Until recently, companies were limited to first-generation archiving applications.
These applications backed up incremental or full copies of data to backup media.
With no way to manage duplicate copies of data, and an awkward and time-consuming
retrieval process, archiving would complicate discovery procedures and significantly
increase cost. In fact, storing e-mail alone often represents over 40 percent
of an organisations storage costs because of both the sheer volume of
e-mail and the multiple copies of messages retained.
New archive applications are engineered to compare e-mail messages, record and
validate the original, and eliminate duplicates across multiple messaging servers.
E-mail archives can now take up a fraction of the storage space previously used,
allowing companies to shrink the amount of backup media, backup windows, and
retrieval time. These archiving applications are also capable of rapid searches
based on a number of parameters, letting organisations quickly retrieve detailed
e-mail subsets in response to a discovery demand.
Managing risk includes keeping a complete archive, enforcing retention policies,
proving authenticity and evidentiary weight, and maintaining security and privacy.
Poor archive retrieval systems are extremely time-consuming and costly due to
their big-dump approach: archive everything and hope for the best. This results
in huge volumes of badly indexed messages, an awkward and labour-intensive retrieval
process, and no way to prove the archived medias integrity.
A next-generation e-mail archive management solution
can audit and report on all attempts to access an archive, automatically
run retention schedules, as well as capture and index all messaging data,
including attachments and instant messages
Next-generation e-mail archive management can audit and report
on all archive access and operations, automatically run retention schedules,
and capture and index all messaging data, including attachments and IMs. It
should also allow for real-time data capture, monitor user information and support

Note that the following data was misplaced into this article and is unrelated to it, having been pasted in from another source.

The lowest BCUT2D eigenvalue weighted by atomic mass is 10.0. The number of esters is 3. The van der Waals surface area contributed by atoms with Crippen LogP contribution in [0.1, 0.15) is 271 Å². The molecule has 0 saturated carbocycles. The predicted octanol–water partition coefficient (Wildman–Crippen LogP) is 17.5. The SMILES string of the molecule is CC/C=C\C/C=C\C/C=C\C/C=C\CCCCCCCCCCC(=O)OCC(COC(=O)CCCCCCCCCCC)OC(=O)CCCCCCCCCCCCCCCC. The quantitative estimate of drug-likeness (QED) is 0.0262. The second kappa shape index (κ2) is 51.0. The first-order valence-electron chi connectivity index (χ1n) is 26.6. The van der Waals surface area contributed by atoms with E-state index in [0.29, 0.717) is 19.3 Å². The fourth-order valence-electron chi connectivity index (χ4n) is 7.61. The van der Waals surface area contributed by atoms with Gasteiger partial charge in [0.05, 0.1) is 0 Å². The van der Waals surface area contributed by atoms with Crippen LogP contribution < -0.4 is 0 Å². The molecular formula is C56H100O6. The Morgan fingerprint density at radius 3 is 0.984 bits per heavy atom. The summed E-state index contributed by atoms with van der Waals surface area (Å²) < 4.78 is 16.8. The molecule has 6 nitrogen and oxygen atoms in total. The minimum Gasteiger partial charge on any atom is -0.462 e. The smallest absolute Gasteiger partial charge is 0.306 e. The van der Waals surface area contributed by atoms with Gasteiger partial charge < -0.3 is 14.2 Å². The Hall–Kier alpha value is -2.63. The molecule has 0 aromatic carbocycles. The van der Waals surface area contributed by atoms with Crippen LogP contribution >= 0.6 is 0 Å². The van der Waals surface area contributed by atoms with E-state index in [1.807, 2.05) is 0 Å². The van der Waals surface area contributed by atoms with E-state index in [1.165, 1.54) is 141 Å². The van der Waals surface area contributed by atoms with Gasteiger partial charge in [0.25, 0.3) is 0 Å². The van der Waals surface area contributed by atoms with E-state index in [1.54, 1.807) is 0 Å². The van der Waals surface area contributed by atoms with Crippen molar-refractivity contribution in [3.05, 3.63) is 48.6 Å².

privacy by protecting user access.
Is it worth deploying a next-generation archiving product? Previously, a mid-sized
company with 1,500 employees and $350 million in annual revenues had to retain
95 percent of its e-mail. The company fielded three to five discovery requests
a month and spent a cool $15,000 to $20,000 per discovery request. The grand
total of meeting discovery demands was approximately $1.2 million a year.
After deploying next-generation archiving tools, the company cut that $1.2 million
down to just $57,000 a year to fulfil discovery demands. The archiving software
speeded up discovery retrievals; decreased storage costs, centralised e-mail
archive management, and provided audits and reports to prove that archives met
Being unprepared for electronic discovery can be disastrous,
costing thousands of hours of employee labour and millions of dollars in consulting
and legal fees. Its vital that companies develop, audit and enforce electronic
discovery policies, and invest in supporting technology. Protecting, auditing,
and producing information on demand not only allows organisations to protect
themselves during litigation, but also supports strategic business goals by
managing critical business information in an efficient and affordable manner.
The author is Business Manager, NAS & CAS, EMC India